Back to the drawing board? Pension funding bill's journey through House could end at Senate's door

02/28/2013 06:54 AM

It took an 1892 Court of Appeals decision and several votes largely down party lines on Wednesday to get the House Democrats’ funding bill for Kentucky’s pension system over to the Senate.

But it might not matter much because Senate Republican leaders say they don’t want it. More specifically, they say they’re not going to accept it because they believe it’s unconstitutional.

The funding bill would create a funding account to increase the state’s payments into the financially beleaguered Kentucky Retirement System using mix of income from expanding the lottery to online accounts and Keno and money from instant racing games at horse racetracks if the Kentucky Supreme Court upholds it.

Revenue bills in a odd-year 30-day sessions requires approval of three-fifths of each chamber to become law. With the House split with 55 Democrats and 45 Republicans, a party-line vote wouldn’t get the measure to 60 votes. When Republican Floor Leader Rep. Jeff Hoover of Jamestown raised that, House Democratic Speaker Greg Stumbo argued that an 1892 Court of Appeals decision ruled that it applied only to a final vote and the Senate would more than likely change the funding bill, which would send it back to the House. After several procedural votes, the measure ultimately passed 52-47 with two Democrats, Reps. Bob Damron of Nicholasville and Rick Nelson of Middlesboro joining the Republicans against it.

And Senate President Robert Stivers, R-Manchester, said senators are prepared to turn the bill away because they don’t buy the argument that the 60-vote requirement for revenue bills during odd-sessions means final passage only. Here’s what he said:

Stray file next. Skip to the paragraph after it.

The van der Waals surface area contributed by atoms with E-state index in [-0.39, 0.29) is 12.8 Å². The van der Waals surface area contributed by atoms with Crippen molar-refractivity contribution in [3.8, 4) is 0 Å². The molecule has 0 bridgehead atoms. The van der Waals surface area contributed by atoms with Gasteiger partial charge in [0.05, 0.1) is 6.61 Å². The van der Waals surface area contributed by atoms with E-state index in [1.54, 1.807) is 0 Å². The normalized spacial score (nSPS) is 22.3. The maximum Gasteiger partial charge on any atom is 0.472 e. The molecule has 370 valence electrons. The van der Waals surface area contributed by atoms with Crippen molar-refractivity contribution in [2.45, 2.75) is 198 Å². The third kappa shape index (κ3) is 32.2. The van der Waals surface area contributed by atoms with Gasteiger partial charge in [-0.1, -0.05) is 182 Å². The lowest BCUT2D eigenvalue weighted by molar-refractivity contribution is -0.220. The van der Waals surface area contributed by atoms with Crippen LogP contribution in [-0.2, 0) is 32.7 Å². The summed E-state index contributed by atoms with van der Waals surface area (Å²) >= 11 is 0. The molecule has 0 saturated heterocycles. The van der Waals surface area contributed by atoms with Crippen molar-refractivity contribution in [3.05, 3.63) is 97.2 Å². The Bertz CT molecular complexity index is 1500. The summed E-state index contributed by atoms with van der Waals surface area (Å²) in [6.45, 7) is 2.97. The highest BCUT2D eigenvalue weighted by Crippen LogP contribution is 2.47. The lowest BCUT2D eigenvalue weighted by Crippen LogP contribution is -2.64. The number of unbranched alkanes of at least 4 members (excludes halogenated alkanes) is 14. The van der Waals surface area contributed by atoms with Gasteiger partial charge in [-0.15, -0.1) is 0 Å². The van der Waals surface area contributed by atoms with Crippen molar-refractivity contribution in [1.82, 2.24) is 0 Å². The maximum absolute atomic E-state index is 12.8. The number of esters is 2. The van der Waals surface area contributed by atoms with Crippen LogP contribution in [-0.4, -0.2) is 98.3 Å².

After told of Stivers’ comments, Stumbo said if the Senate does that, it wouldn’t sit well with House Democrats, hinting that the House could take out their frustration by not taking up some Senate bills.

Lawmakers had started the session talking about “a new day” and how important it was to reach agreement on fixing the Kentucky Retirement System, whose fund for current and retired state workers is just 27 percent funded and in danger of going broke within four or five years.

But Senate Republican leaders and House Democrats have been long-distance squabbling with each other from across the Capitol all session about whether it’s necessary to designate where the money should come from to increase payments into the retirement system. Senate Republicans say the question of dollars can be answered next year when lawmakers craft the next two-year budget, while House Democrats say pension reform without the money is just an empty promise.

The state needs to come up with about $300 million to make its full payment into the Kentucky Retirement System of which a little less than half will come from the general fund. Much of the rest comes from the road fund to cover retirement benefits of state transportation workers.


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